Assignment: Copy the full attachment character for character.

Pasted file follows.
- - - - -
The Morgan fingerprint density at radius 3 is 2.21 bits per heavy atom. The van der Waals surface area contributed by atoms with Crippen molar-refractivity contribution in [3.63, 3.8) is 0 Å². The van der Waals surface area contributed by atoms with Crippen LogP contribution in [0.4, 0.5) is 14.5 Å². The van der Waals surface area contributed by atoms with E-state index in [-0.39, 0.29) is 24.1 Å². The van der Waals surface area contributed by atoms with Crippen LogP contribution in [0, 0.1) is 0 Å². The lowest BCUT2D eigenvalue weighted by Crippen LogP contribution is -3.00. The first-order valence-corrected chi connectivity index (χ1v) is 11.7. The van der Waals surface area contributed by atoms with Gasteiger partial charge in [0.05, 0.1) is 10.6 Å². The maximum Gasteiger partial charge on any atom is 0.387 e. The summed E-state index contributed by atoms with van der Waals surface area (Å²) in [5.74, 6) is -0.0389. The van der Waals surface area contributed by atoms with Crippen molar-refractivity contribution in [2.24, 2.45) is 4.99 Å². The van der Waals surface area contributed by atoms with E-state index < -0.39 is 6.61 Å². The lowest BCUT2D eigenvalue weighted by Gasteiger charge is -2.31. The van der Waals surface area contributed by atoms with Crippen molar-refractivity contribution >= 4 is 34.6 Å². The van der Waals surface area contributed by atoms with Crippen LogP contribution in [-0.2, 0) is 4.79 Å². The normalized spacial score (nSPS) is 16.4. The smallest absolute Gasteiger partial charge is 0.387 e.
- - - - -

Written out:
The Morgan fingerprint density at radius 3 is 2.21 bits per heavy atom. The van der Waals surface area contributed by atoms with Crippen molar-refractivity contribution in [3.63, 3.8) is 0 Å². The van der Waals surface area contributed by atoms with Crippen LogP contribution in [0.4, 0.5) is 14.5 Å². The van der Waals surface area contributed by atoms with E-state index in [-0.39, 0.29) is 24.1 Å². The van der Waals surface area contributed by atoms with Crippen LogP contribution in [0, 0.1) is 0 Å². The lowest BCUT2D eigenvalue weighted by Crippen LogP contribution is -3.00. The first-order valence-corrected chi connectivity index (χ1v) is 11.7. The van der Waals surface area contributed by atoms with Gasteiger partial charge in [0.05, 0.1) is 10.6 Å². The maximum Gasteiger partial charge on any atom is 0.387 e. The summed E-state index contributed by atoms with van der Waals surface area (Å²) in [5.74, 6) is -0.0389. The van der Waals surface area contributed by atoms with Crippen molar-refractivity contribution in [2.24, 2.45) is 4.99 Å². The van der Waals surface area contributed by atoms with E-state index < -0.39 is 6.61 Å². The lowest BCUT2D eigenvalue weighted by Gasteiger charge is -2.31. The van der Waals surface area contributed by atoms with Crippen molar-refractivity contribution >= 4 is 34.6 Å². The van der Waals surface area contributed by atoms with Crippen LogP contribution in [-0.2, 0) is 4.79 Å². The normalized spacial score (nSPS) is 16.4. The smallest absolute Gasteiger partial charge is 0.387 e.